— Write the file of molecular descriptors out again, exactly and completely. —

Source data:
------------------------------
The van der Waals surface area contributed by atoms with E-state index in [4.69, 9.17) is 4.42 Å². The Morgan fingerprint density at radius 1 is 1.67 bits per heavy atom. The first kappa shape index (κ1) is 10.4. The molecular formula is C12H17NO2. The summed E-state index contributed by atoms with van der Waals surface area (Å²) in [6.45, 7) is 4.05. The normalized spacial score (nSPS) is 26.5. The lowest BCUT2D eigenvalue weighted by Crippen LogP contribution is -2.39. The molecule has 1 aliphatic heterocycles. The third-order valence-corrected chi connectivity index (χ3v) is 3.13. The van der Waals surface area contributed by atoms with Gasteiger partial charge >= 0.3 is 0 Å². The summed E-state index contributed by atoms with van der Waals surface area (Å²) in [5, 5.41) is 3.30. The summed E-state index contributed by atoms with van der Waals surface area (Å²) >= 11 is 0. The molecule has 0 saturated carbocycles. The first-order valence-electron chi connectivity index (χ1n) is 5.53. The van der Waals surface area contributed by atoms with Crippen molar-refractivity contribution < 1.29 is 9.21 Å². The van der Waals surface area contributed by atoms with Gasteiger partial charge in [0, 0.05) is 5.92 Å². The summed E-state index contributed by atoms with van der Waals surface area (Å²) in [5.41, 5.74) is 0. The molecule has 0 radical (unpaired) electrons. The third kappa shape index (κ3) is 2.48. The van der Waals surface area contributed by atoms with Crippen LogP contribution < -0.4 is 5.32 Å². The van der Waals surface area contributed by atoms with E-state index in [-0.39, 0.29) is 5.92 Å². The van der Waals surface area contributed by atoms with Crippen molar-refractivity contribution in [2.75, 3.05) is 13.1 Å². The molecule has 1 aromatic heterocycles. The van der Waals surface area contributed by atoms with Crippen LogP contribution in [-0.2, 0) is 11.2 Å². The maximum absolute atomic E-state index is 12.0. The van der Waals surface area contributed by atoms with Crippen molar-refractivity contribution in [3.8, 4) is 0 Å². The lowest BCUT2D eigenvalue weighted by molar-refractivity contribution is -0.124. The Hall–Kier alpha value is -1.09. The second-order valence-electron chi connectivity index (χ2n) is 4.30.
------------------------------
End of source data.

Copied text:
The van der Waals surface area contributed by atoms with E-state index in [4.69, 9.17) is 4.42 Å². The Morgan fingerprint density at radius 1 is 1.67 bits per heavy atom. The first kappa shape index (κ1) is 10.4. The molecular formula is C12H17NO2. The summed E-state index contributed by atoms with van der Waals surface area (Å²) in [6.45, 7) is 4.05. The normalized spacial score (nSPS) is 26.5. The lowest BCUT2D eigenvalue weighted by Crippen LogP contribution is -2.39. The molecule has 1 aliphatic heterocycles. The third-order valence-corrected chi connectivity index (χ3v) is 3.13. The van der Waals surface area contributed by atoms with Gasteiger partial charge >= 0.3 is 0 Å². The summed E-state index contributed by atoms with van der Waals surface area (Å²) in [5, 5.41) is 3.30. The summed E-state index contributed by atoms with van der Waals surface area (Å²) >= 11 is 0. The molecule has 0 saturated carbocycles. The first-order valence-electron chi connectivity index (χ1n) is 5.53. The van der Waals surface area contributed by atoms with Crippen molar-refractivity contribution < 1.29 is 9.21 Å². The van der Waals surface area contributed by atoms with Gasteiger partial charge in [0, 0.05) is 5.92 Å². The summed E-state index contributed by atoms with van der Waals surface area (Å²) in [5.41, 5.74) is 0. The molecule has 0 radical (unpaired) electrons. The third kappa shape index (κ3) is 2.48. The van der Waals surface area contributed by atoms with Crippen LogP contribution < -0.4 is 5.32 Å². The van der Waals surface area contributed by atoms with E-state index in [-0.39, 0.29) is 5.92 Å². The van der Waals surface area contributed by atoms with Crippen molar-refractivity contribution in [2.75, 3.05) is 13.1 Å². The molecule has 1 aromatic heterocycles. The van der Waals surface area contributed by atoms with Crippen LogP contribution in [-0.2, 0) is 11.2 Å². The maximum absolute atomic E-state index is 12.0. The van der Waals surface area contributed by atoms with Crippen molar-refractivity contribution in [3.8, 4) is 0 Å². The lowest BCUT2D eigenvalue weighted by molar-refractivity contribution is -0.124. The Hall–Kier alpha value is -1.09. The second-order valence-electron chi connectivity index (χ2n) is 4.30.